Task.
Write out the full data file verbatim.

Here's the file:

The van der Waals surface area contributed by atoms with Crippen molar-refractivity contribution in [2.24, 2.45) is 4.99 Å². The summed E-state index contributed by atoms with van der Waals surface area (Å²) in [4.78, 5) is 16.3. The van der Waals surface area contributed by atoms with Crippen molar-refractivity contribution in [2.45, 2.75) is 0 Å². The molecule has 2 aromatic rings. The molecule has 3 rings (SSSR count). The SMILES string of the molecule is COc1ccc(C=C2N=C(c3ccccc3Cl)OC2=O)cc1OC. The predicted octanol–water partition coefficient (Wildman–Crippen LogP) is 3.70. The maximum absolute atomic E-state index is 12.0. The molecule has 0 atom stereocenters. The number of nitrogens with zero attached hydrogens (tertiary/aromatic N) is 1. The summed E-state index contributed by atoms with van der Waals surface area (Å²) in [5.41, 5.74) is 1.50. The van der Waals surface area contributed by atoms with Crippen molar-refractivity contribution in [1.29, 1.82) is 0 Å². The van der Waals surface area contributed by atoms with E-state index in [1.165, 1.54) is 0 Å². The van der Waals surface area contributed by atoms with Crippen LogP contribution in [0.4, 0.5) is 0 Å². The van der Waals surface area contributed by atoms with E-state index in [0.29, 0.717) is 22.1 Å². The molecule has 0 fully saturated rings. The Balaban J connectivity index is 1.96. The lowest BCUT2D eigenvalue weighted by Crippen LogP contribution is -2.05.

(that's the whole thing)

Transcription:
The van der Waals surface area contributed by atoms with Crippen molar-refractivity contribution in [2.24, 2.45) is 4.99 Å². The summed E-state index contributed by atoms with van der Waals surface area (Å²) in [4.78, 5) is 16.3. The van der Waals surface area contributed by atoms with Crippen molar-refractivity contribution in [2.45, 2.75) is 0 Å². The molecule has 2 aromatic rings. The molecule has 3 rings (SSSR count). The SMILES string of the molecule is COc1ccc(C=C2N=C(c3ccccc3Cl)OC2=O)cc1OC. The predicted octanol–water partition coefficient (Wildman–Crippen LogP) is 3.70. The maximum absolute atomic E-state index is 12.0. The molecule has 0 atom stereocenters. The number of nitrogens with zero attached hydrogens (tertiary/aromatic N) is 1. The summed E-state index contributed by atoms with van der Waals surface area (Å²) in [5.41, 5.74) is 1.50. The van der Waals surface area contributed by atoms with Crippen molar-refractivity contribution in [1.29, 1.82) is 0 Å². The van der Waals surface area contributed by atoms with E-state index in [1.165, 1.54) is 0 Å². The van der Waals surface area contributed by atoms with Crippen LogP contribution in [0.4, 0.5) is 0 Å². The van der Waals surface area contributed by atoms with E-state index in [0.29, 0.717) is 22.1 Å². The molecule has 0 fully saturated rings. The Balaban J connectivity index is 1.96. The lowest BCUT2D eigenvalue weighted by Crippen LogP contribution is -2.05.